Tall Group wins patent infringement case

Jo Francis
Monday, November 23, 2020

Tall Group has emerged as the victor in a long-running patent infringement case brought against the business by much larger rival Communisis.

Tall Group: delighted but not surprised by the outcome
Tall Group: delighted but not surprised by the outcome

The two firms are competitors in the specialist security print area of cheque production.

The case has been going on since 2017, and related to an encryption system designed to trap and reject fraudulent cheques.

Communisis is the registered owner of UK Patent No GB2512450B, filed in 2013, which involves the use of a printed code as a security feature on a cheque (or other credit slip) to prevent fraud by the fraudulent alteration of personal details and the addition of new, fraudulent details relating to a different account.

Communisis claimed that Tall Group had infringed its patent, while Tall Group counterclaimed for invalidity.

In a judgement of more than 14,000 words handed down last week at the High Court of Justice Intellectual Property Enterprise Court, Her Honour Judge Melissa Clarke found in Tall Group’s favour, following a two day hearing that took place over the summer.

She dismissed the Communisis claim of infringement.

Martin Ruda, group managing director at Tall Group, told Printweek: “We are delighted but not surprised by the outcome as it was very clear to Tall all the way along that we were right. I am surprised they [Communisis] sought to pursue the case.

“It is challenging to be threatened with infringement allegations and the time, effort and cost in dealing with it is not a small thing. But one has to defend one’s position.”

The judge noted that the that the Communisis patent, which involves conversion of numerical input to a higher base, was akin to a translation of a word from one language to another and “not at all sophisticated” cryptographically speaking, “and that is why both experts consider it to provide such poor security”.

She said Tall Group’s methodology was “much more secure and effective”.

Bizarrely, Charles Brewer, the expert witness used by Communisis, described the security provided by its method as “frankly pretty awful” in his oral evidence.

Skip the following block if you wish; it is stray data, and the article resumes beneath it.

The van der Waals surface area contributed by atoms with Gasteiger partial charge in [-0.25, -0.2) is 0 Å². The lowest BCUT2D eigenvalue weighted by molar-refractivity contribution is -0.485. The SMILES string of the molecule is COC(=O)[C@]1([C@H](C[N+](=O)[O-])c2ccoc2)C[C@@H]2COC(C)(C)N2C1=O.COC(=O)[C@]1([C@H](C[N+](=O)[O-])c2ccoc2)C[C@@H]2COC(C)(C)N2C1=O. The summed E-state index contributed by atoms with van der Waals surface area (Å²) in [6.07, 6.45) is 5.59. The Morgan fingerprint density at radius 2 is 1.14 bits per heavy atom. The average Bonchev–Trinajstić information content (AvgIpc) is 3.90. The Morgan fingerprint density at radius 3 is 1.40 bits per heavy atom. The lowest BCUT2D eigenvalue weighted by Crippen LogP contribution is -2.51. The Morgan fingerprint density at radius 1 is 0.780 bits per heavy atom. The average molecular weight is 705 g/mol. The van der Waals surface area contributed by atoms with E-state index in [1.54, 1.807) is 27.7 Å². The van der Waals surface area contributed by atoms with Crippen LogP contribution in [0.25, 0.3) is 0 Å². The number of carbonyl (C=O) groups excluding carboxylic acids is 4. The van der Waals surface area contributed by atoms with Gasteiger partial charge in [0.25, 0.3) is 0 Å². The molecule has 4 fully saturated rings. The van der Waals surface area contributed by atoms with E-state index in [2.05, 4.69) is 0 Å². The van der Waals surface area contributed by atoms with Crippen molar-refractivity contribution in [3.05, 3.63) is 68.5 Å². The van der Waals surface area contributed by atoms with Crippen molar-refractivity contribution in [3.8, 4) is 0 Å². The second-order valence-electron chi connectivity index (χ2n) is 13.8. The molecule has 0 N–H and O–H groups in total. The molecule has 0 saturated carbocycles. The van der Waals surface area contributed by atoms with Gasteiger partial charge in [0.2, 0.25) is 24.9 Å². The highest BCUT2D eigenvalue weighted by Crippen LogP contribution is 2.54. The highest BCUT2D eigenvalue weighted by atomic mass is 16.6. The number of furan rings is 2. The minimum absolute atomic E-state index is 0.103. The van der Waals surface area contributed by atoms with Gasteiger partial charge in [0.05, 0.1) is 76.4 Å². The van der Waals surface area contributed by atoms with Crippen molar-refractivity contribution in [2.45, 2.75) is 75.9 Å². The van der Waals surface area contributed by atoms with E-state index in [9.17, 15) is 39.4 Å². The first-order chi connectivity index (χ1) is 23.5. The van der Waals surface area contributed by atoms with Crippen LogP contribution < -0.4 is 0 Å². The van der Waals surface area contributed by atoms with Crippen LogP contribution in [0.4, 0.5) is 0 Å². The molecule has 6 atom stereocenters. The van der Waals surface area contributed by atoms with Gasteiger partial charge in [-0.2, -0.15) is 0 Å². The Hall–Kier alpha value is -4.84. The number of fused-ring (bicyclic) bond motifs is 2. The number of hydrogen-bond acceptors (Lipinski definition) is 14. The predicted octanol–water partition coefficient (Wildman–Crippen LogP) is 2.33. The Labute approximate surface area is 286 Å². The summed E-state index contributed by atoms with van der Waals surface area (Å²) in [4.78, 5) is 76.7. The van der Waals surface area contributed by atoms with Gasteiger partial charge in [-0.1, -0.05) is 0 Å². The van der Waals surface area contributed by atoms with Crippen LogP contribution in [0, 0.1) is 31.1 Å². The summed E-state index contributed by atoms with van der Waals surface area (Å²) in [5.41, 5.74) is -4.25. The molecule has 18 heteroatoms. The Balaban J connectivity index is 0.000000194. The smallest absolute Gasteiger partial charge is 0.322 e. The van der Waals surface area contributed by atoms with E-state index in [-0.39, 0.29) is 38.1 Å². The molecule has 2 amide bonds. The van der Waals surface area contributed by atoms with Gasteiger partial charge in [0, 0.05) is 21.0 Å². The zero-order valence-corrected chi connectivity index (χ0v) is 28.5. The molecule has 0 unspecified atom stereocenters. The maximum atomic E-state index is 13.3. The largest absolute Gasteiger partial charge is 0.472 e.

However, in a statement Communisis said that the length of the case meant that it related to an older and now outdated version of its fraud prevention methodology.

The firm stated: “Communisis brought a case for patent infringement relating to two of the six Claims within our patent for UCN, these were Claim 1 (method) and Claim 6 (product). The court has found against Communisis in respect of these two Claims. While this was disappointing it should be noted that this action has been in progress for a number of years and relates to UCN which is an older and now outdated version of the now upgraded fraud prevention methodology Communisis currently uses with its clients – this being eUCN. 

“We are confident that our eUCN product provides comparative security to methods used by our competitors and therefore Communisis is in no way at a disadvantage in terms of fraud prevention on cheques and nor does it detract from our position as a very strong player in the cheque market. Communisis believes that when considered alongside our experience in Risk & Compliance within the Financial Services sector we continue to offer an enhanced service to clients.”

Tall Group uses a method called UCN Plus which is a joint initiative between the security printing group and DIA Europe / Kappa, a specialist company that focuses on fraud prevention in payment systems.

With UCN Plus the variable payment data including payee name, amount and date, is encrypted and hidden within a QR code printed on the face the cheque.

Ruda said that UCN Plus was “a good example of our continuing commitment to developing better and better client fraud prevention tools” and that it was also available for other providers to use via an API.

“I’ve felt for some time that strong methodologies should be available to the industry as a whole,” he added.

Ruda said that Tall Group had “held its own” during the Covid-19 pandemic, with the business proving its resilience.

The Tall Group of companies is headquartered in Runcorn and includes Tall Security Print, Checkprint in Hinckley, and DLRT in Lisburn. The group had sales of £11.4m in its most recent accounts, for 2018.

Ruda said Tall Group was also looking forward to recovering at least some of its “significant six-figure” costs, which will be determined by the court in a few weeks’ time.

Communisis was acquired by US group OSG two years ago and had sales of £196.4m last year.

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